• One Big Thing: The Bosh Dilemma

    The NBA has been pretty free and clear of post-career health concerns; easily in the best shape of the four major sports. Some of that is attributable to the less-demanding physical toll that basketball has compared to hockey or football and fewer PED concerns than baseball (and football too, really).

    Not to say that basketball is easier by any means. It’s just that players can enter retirement without having the looming specter of serious health issues hanging over their heads.

    The league has also chosen to prioritize player safety and has actually followed through with action. They have continued to limit back-to-backs and stretches of four games in five nights while another nameless league refuses to cut down a meaningless preseason and continues to move more and more games off of Sundays, robbing players of valuable recovery time.

    The NBA has also instituted a concussion protocol and seems to take these things seriously, unlike a certain sport’s commissioner who has tried to downplay the seriousness of concussions in hockey. Point being the NBA seems like it’s in a good spot in terms of player health and safety.

    And yet there’s one extremely interesting case down in Miami. One with huge ramifications that doesn’t seem to have a precedent set.

    Chris Bosh is a hooper. So it was said, so it shall be.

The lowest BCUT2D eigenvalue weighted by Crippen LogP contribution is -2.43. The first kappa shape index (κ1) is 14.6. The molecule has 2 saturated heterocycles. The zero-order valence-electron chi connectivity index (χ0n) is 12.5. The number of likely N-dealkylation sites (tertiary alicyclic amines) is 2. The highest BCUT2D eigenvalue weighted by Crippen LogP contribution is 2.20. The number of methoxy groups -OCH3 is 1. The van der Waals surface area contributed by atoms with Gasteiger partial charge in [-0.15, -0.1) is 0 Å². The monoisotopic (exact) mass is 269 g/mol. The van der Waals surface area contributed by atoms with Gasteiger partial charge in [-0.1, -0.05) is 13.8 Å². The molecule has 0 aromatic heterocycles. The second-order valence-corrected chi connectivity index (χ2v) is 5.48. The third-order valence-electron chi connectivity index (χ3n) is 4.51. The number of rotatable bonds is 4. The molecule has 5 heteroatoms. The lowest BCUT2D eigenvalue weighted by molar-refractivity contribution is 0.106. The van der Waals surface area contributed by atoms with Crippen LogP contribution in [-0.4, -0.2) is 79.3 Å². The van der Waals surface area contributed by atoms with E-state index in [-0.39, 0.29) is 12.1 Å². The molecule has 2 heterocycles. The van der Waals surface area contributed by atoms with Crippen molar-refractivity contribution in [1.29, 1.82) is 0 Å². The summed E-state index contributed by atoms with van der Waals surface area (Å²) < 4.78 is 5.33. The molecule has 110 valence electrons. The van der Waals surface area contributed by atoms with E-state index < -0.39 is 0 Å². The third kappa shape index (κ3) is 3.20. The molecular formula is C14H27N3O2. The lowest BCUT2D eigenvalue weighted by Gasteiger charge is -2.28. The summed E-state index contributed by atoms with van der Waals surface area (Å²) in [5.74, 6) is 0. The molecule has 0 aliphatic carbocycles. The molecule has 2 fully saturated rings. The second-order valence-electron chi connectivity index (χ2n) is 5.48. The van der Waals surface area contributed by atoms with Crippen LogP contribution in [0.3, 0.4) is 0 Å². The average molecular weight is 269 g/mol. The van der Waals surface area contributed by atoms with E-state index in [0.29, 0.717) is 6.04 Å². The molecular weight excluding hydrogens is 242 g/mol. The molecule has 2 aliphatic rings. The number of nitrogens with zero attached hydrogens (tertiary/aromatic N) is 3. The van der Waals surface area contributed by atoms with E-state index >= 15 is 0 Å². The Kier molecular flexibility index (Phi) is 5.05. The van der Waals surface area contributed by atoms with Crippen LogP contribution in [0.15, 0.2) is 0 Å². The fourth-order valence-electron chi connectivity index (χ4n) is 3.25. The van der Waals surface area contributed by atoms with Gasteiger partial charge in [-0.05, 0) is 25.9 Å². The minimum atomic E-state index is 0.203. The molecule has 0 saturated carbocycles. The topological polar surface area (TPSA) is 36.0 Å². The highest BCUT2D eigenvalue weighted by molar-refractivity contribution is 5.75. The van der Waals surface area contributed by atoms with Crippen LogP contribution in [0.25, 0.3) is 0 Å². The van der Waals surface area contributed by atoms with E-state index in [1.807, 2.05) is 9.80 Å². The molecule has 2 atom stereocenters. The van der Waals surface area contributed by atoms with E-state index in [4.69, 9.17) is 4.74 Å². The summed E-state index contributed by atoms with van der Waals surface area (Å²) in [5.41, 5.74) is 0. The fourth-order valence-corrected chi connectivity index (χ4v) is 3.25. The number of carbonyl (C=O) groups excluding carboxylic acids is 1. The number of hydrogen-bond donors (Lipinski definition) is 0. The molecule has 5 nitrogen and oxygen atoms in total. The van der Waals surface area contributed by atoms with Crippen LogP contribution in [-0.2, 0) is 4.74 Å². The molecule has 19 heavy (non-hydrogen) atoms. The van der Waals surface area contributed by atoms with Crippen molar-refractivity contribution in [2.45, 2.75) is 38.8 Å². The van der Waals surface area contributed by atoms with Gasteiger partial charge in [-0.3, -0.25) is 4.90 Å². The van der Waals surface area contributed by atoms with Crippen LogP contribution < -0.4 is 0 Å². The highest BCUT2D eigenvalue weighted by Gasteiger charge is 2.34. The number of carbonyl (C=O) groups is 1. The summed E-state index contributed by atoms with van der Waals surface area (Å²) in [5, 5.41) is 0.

I know he didn’t mean it like The Hoopers from the commercial but I’d totally buy him as a cool uncle in the next batch of ads. But I digress.

    Bosh has had a pretty interesting ride, all things considered. He was a top pick in Toronto and sort of took the torch from Vince Carter as the franchise cornerstone. He toiled away in relative obscurity and was undoubtedly either the best or second best Raptor of all time before leaving in free agency.

    Even when he arrived in Miami he was mocked as the gofer for LeBron and Dwyane Wade – the lackey for the ‘real’ superstars. Bosh grew into the spotlight with time as it became impossible to deny how integral he was to Miami’s performance.

    LeBron was LeBron, of course, but there are plenty of arguments to be made that CB was the straw that stirred the drink. His ability to step out and defend allowed Miami’s aggressive pick blitzing strategy to work where lesser defenders would’ve sunk the ship. He functioned as a handy offensive player and worked on his outside shooting until he emerged as the stretchy big man we know him to be.

    Along the way he’s gone back and forth from go-to guy to perfect complementary piece depending on what’s needed. Chris Bosh has had a pretty tremendous run.

    His future is looking hazy thanks to blood clots. Blood clots are obviously no joke, as evidenced by all of the talk about Bosh’s status this summer.

    It’s going to be insanely tough to find team doctors who will clear a player who has to play on blood thinners. It’s going to be just as tough to avoid the blood thinners with the persistent clotting issues.